Tuesday, 8 October 2013

Employing the Easter Egg

The other day I was thinking about gamification -specifically, how to apply game elements to education - and I remembered how I "tricked" my nephew into reading. He was at the cusp of reading a few sentences independently, but he was stubborn. He did not want to try to sound out words on his own.

I devised an Easter egg hunt with a difference. Instead of simply hiding chocolate eggs around the house, I bought some hollow plastic eggs that opened. Inside, I put a clue to the location of the next egg. With each egg, I included a small dollar store trinket.

I thought my nephew would have been more interested in the prizes, but instead he demonstrated that he was motivated by something intrinsic instead. After he had found all of the eggs, he wanted to do the hunt all over again, with the clues only. There was something about finding the next piece to the puzzle that propelled him to keep on reading. He did not resist sounding out the words; in fact, he wanted to figure it out for himself.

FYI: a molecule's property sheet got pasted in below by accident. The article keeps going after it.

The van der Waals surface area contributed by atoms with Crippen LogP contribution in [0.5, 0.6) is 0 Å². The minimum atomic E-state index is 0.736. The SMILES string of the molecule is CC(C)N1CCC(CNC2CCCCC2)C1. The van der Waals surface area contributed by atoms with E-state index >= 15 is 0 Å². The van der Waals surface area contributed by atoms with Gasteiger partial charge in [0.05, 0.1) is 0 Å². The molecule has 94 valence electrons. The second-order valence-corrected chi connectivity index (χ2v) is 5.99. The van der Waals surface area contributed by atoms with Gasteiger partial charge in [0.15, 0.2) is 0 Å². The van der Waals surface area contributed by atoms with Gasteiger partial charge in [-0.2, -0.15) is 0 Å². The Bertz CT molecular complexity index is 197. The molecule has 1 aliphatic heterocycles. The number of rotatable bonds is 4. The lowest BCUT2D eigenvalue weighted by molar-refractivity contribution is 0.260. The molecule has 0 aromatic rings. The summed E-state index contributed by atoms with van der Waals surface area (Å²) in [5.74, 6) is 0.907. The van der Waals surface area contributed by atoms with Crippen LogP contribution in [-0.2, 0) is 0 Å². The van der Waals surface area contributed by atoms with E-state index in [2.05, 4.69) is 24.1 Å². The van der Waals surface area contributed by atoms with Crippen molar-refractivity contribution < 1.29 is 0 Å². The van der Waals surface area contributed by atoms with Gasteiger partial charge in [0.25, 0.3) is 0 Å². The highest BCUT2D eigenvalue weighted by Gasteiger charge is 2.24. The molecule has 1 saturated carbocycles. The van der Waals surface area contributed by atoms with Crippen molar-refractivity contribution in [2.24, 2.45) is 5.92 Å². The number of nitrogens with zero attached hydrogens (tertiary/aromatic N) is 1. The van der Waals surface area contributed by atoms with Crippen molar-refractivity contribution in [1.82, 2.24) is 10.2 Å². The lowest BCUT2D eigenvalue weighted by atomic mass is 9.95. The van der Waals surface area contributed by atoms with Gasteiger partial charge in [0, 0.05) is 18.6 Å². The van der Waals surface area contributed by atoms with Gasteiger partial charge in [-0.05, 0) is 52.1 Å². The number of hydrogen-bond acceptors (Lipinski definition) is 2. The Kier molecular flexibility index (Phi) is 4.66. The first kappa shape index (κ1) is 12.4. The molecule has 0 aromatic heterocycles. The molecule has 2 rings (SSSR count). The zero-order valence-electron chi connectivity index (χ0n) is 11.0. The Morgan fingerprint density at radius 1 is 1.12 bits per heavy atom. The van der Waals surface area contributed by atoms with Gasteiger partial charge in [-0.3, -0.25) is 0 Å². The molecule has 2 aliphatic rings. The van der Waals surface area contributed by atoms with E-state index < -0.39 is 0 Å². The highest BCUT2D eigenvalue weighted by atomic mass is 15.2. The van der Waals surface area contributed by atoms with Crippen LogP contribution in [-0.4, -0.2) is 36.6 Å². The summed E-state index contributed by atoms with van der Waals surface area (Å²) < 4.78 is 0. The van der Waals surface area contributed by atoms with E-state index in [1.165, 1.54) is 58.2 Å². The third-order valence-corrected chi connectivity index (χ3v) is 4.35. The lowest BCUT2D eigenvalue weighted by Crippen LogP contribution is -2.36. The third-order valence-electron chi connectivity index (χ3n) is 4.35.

This game continued for many years. Eventually, the clues turned into riddles to get him to predict and think more critically. Now a teen, he wouldn't say no if I offered to do an Easter egg hunt again.

Image credits:
Coloured Easter Eggs. Photography. Encyclop√¶dia Britannica Image Quest. Web. 4 Oct 2013.http://quest.eb.com/images/156_2394411

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